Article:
93243 - Economic Anthropology

Course Unit Page

  • Teacher Marc Andrew Brightman

  • Credits 6

  • SSD M-DEA/01

  • Teaching Mode Traditional lectures

  • Language English

  • Campus of Ravenna

  • Degree Programme Second cycle degree programme (LM) in International Cooperation on Human Rights and Intercultural Heritage (cod. 9237)


This teaching activity contributes to the achievement of the Sustainable Development Goals of the UN 2030 Agenda.

Gender equality Decent work and economic growth Reduced inequalities

Academic Year 2021/2022

Learning outcomes

The course introduces students to economic anthropology, offering a broad overview to a subdiscipline that challenges the very notion of a discreet economic realm separable from others such as religion, kinship or politics. It covers key themes such as egalitarianism, notions of wealth and property, gifts and commodities, community and market exchange, marriage systems, money, symbolic exchange, ecology and the role of nonhumans, and finance. The course is taught using ethnographic case studies. It offers students critical insight into cross-cultural economic themes and allows them to improve their research and presentation skills.

Course contents

The course is designed to give a solid grounding in economic anthropology. It begins by introducing the anthropological legacy of Karl Polanyi’s seminal critique of classical economics inspired by early 20th century economic ethnography. The exploration of the ways in which economy is embedded in society is developed through the literature on gift exchange. We then examine egalitarianism and sharing economies among hunter gatherers, further challenging the figure of ‘economic man’. This leads us to sessions exploring different notions of ownership and property, and gender, kinship and economy. We then consider other systems of production and the entanglements of food, agriculture and social movements, before discussing how religion can be bound up with economy, and Protestantism’s relationship with capitalism. The final sessions introduce the concept of the informal economy, money and trade, and anthropological accounts of finance and financialization.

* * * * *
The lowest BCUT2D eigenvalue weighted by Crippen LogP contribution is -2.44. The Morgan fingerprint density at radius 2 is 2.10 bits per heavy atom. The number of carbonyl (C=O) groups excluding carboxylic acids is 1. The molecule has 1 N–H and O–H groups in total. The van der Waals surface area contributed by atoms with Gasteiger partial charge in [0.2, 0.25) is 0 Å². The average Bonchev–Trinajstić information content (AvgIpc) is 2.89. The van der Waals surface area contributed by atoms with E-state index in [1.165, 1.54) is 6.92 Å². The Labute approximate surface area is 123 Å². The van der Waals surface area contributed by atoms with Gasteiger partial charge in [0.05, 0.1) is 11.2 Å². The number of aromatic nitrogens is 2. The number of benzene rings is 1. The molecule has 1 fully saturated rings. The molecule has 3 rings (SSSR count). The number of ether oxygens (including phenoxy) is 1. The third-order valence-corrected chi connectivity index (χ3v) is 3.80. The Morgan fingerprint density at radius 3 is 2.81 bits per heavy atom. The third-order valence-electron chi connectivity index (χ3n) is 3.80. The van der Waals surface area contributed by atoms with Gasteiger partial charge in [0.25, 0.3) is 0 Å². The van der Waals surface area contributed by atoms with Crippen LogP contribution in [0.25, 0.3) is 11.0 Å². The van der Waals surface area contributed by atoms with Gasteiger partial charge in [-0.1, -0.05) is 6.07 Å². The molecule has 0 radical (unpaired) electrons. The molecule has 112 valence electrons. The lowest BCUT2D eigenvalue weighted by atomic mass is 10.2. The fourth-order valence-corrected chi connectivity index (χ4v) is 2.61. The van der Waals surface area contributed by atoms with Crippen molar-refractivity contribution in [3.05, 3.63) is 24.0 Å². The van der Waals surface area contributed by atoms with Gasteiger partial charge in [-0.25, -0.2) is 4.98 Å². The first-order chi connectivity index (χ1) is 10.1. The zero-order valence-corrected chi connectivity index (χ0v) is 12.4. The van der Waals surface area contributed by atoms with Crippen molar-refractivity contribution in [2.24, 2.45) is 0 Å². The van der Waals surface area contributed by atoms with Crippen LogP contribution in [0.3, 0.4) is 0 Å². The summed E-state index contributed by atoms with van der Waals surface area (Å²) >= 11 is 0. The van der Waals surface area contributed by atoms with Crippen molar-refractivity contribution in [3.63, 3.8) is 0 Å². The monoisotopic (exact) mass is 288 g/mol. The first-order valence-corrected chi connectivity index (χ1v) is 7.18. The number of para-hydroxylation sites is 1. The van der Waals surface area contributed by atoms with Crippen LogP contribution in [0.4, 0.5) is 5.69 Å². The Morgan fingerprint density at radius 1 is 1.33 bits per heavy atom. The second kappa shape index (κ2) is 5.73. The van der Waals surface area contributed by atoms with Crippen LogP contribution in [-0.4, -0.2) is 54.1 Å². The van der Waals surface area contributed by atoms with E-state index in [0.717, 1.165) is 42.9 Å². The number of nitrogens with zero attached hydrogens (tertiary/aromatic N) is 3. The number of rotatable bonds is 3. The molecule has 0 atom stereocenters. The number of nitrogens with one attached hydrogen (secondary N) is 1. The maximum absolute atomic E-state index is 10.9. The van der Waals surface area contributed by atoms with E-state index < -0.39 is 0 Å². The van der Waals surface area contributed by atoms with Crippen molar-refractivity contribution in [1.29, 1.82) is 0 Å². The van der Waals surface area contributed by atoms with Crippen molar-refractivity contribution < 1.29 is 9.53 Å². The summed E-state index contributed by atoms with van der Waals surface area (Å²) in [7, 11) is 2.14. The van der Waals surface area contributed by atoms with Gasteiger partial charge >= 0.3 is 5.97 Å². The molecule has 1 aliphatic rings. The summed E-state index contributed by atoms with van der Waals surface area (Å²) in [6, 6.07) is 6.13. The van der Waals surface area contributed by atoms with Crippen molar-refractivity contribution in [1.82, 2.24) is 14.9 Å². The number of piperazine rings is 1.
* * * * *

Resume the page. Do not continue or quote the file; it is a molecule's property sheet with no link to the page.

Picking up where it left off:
Indicative and preparatory readings:

Polanyi, K. 2001[1944] The great transformation. Boston: Beacon.

Hart, Keith and Ortiz, Horacio. 2014. “The Anthropology of Money and Finance: Between Ethnography and World History.” Annual Review of Anthropology, 45: 465-82.

Mintz, S. 1986 Sweetness and Power: The place of sugar in modern history. Penguin. 

Mauss, M. 2011. The Gift: Forms and Functions of Exchange in Archaic Societies. Eastford, CT: Martino Fine Books.